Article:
- a composition, as of lime or gypsum, sand, water, and sometimes hair or other fiber, applied in a pasty form to walls, ceilings, etc., and allowed to harden and dry.
- powdered gypsum.
- plaster of Paris.
- a solid or semisolid preparation spread upon cloth, plastic, or other material and applied to the body, especially for some healing purpose.
- to cover (walls, ceilings, etc.) with plaster.
- to treat with gypsum or plaster of Paris.
- to lay flat like a layer of plaster.
- to daub or fill with plaster or something similar.
- to apply a plaster to (the body, a wound, etc.).
- to overspread with something, especially thickly or excessively: a wall plastered with posters.
- to defeat decisively; trounce; drub.
- to knock down or injure, as by a blow or beating.
- to inflict serious damage or injury on by heavy bombing, shelling, or other means of attack.
Origin of plaster
- a mixture of lime, sand, and water, sometimes stiffened with hair or other fibres, that is applied to the surface of a wall or ceiling as a soft paste that hardens when dry
- British, Australian and NZ an adhesive strip of material, usually medicated, for dressing a cut, wound, etc
- short for mustard plaster, plaster of Paris
- to coat (a wall, ceiling, etc) with plaster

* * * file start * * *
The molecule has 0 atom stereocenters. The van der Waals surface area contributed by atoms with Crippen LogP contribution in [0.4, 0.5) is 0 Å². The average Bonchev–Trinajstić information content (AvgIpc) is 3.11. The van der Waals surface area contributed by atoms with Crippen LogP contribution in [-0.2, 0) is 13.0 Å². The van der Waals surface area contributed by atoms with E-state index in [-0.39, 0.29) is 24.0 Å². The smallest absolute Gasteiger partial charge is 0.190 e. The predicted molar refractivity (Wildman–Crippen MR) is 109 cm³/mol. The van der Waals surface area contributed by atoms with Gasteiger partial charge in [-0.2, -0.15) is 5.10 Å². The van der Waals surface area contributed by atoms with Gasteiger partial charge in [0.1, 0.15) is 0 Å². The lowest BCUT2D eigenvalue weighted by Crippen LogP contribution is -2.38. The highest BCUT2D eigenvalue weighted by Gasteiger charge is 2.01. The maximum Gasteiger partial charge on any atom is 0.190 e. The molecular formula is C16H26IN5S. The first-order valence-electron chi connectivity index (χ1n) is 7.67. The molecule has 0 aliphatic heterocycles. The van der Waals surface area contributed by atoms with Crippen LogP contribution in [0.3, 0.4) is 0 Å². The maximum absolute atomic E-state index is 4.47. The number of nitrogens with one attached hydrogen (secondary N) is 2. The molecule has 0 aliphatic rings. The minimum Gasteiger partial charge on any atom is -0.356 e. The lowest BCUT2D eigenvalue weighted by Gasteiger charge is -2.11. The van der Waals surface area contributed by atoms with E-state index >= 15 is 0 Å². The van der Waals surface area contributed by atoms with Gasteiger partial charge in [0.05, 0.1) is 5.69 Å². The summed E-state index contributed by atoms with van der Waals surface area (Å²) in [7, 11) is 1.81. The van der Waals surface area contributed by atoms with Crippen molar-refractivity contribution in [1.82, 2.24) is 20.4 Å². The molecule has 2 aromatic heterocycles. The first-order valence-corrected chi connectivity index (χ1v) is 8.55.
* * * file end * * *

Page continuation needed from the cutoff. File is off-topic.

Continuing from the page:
- (tr) to apply like plastershe plastered make-up on her face
- (tr) to cause to lie flat or to adhere
- (tr) to apply a plaster cast to
- (tr) slang to strike or defeat with great force
Word Origin for plaster
late Old English plaster "medicinal application," from Vulgar Latin plastrum, shortened from Latin emplastrum "a plaster" (in the medical as well as the building sense), from Greek emplastron "salve, plaster" (used by Galen instead of more usual emplaston), noun use of neuter of emplastos "daubed on," from en- "on" + plastos "molded," from plassein "to mold" (see plasma). The building construction material is first recorded in English c.1300, via Old French plastre, from the same source, and in early use the English word often had the French spelling.
"to coat with plaster," early 14c., from plaster (n.) and partly Old French plastrier "to cover with plaster" (Modern French plâtrer), from plastre (see plaster (n.). Related: Plastered; plastering. Figurative use from c.1600. Meaning "to bomb (a target) heavily" is first recorded 1915. Sports sense of "to defeat decisively" is from 1919.
- Plaster of Paris.
- A pastelike mixture applied to a part of the body for healing or cosmetic purposes.